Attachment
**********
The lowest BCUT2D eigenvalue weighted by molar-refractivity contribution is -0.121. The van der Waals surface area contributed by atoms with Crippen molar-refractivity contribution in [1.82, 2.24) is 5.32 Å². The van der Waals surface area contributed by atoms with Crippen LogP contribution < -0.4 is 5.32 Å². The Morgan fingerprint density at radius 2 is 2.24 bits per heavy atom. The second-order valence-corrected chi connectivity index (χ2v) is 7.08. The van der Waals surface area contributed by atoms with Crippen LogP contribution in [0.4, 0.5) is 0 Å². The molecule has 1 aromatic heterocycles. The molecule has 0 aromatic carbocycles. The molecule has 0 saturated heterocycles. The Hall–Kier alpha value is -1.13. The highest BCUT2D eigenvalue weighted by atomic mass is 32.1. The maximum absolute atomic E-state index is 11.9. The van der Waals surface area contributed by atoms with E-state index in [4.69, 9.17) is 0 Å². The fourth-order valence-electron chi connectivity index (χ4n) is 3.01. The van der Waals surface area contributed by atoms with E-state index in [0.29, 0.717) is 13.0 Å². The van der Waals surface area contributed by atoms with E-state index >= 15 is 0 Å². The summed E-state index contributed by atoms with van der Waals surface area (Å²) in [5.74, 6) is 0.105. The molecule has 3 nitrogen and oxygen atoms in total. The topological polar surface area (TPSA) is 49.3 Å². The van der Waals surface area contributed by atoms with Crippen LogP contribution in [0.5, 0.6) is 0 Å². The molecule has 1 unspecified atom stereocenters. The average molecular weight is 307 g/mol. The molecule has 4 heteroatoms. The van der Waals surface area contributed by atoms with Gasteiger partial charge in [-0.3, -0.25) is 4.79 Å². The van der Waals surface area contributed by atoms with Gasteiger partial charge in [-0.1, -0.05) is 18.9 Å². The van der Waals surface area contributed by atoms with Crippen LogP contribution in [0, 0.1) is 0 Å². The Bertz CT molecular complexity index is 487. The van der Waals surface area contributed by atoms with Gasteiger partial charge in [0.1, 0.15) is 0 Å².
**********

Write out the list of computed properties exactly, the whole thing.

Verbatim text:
The lowest BCUT2D eigenvalue weighted by molar-refractivity contribution is -0.121. The van der Waals surface area contributed by atoms with Crippen molar-refractivity contribution in [1.82, 2.24) is 5.32 Å². The van der Waals surface area contributed by atoms with Crippen LogP contribution < -0.4 is 5.32 Å². The Morgan fingerprint density at radius 2 is 2.24 bits per heavy atom. The second-order valence-corrected chi connectivity index (χ2v) is 7.08. The van der Waals surface area contributed by atoms with Crippen LogP contribution in [0.4, 0.5) is 0 Å². The molecule has 1 aromatic heterocycles. The molecule has 0 aromatic carbocycles. The molecule has 0 saturated heterocycles. The Hall–Kier alpha value is -1.13. The highest BCUT2D eigenvalue weighted by atomic mass is 32.1. The maximum absolute atomic E-state index is 11.9. The van der Waals surface area contributed by atoms with E-state index in [4.69, 9.17) is 0 Å². The fourth-order valence-electron chi connectivity index (χ4n) is 3.01. The van der Waals surface area contributed by atoms with E-state index in [0.29, 0.717) is 13.0 Å². The van der Waals surface area contributed by atoms with E-state index >= 15 is 0 Å². The summed E-state index contributed by atoms with van der Waals surface area (Å²) in [5.74, 6) is 0.105. The molecule has 3 nitrogen and oxygen atoms in total. The topological polar surface area (TPSA) is 49.3 Å². The van der Waals surface area contributed by atoms with Crippen LogP contribution in [0.5, 0.6) is 0 Å². The molecule has 1 unspecified atom stereocenters. The average molecular weight is 307 g/mol. The molecule has 4 heteroatoms. The van der Waals surface area contributed by atoms with Gasteiger partial charge in [-0.3, -0.25) is 4.79 Å². The van der Waals surface area contributed by atoms with Gasteiger partial charge in [-0.1, -0.05) is 18.9 Å². The van der Waals surface area contributed by atoms with Crippen LogP contribution in [0, 0.1) is 0 Å². The Bertz CT molecular complexity index is 487. The van der Waals surface area contributed by atoms with Gasteiger partial charge in [0.1, 0.15) is 0 Å².